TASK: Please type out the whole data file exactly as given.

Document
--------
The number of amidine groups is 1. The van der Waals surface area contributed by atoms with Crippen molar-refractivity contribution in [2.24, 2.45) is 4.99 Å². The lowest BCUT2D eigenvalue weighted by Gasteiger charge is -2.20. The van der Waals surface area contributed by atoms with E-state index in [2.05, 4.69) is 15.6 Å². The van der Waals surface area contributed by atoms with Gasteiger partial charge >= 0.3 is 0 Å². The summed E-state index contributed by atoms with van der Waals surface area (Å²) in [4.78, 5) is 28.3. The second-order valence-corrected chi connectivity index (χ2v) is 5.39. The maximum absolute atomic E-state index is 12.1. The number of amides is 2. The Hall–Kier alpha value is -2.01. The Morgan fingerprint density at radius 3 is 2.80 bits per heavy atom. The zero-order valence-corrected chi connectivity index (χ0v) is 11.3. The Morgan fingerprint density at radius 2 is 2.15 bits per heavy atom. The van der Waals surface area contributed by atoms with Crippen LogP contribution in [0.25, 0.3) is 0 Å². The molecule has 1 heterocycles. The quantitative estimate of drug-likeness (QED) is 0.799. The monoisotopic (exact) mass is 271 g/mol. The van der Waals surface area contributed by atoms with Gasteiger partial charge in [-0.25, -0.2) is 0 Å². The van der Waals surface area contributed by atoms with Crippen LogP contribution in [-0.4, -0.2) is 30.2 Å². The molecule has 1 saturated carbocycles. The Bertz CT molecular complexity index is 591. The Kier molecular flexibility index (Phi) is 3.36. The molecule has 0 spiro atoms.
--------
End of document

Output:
The number of amidine groups is 1. The van der Waals surface area contributed by atoms with Crippen molar-refractivity contribution in [2.24, 2.45) is 4.99 Å². The lowest BCUT2D eigenvalue weighted by Gasteiger charge is -2.20. The van der Waals surface area contributed by atoms with E-state index in [2.05, 4.69) is 15.6 Å². The van der Waals surface area contributed by atoms with Gasteiger partial charge >= 0.3 is 0 Å². The summed E-state index contributed by atoms with van der Waals surface area (Å²) in [4.78, 5) is 28.3. The second-order valence-corrected chi connectivity index (χ2v) is 5.39. The maximum absolute atomic E-state index is 12.1. The number of amides is 2. The Hall–Kier alpha value is -2.01. The Morgan fingerprint density at radius 3 is 2.80 bits per heavy atom. The zero-order valence-corrected chi connectivity index (χ0v) is 11.3. The Morgan fingerprint density at radius 2 is 2.15 bits per heavy atom. The van der Waals surface area contributed by atoms with Crippen LogP contribution in [0.25, 0.3) is 0 Å². The molecule has 1 heterocycles. The quantitative estimate of drug-likeness (QED) is 0.799. The monoisotopic (exact) mass is 271 g/mol. The van der Waals surface area contributed by atoms with Gasteiger partial charge in [-0.25, -0.2) is 0 Å². The van der Waals surface area contributed by atoms with Crippen LogP contribution in [-0.4, -0.2) is 30.2 Å². The molecule has 1 saturated carbocycles. The Bertz CT molecular complexity index is 591. The Kier molecular flexibility index (Phi) is 3.36. The molecule has 0 spiro atoms.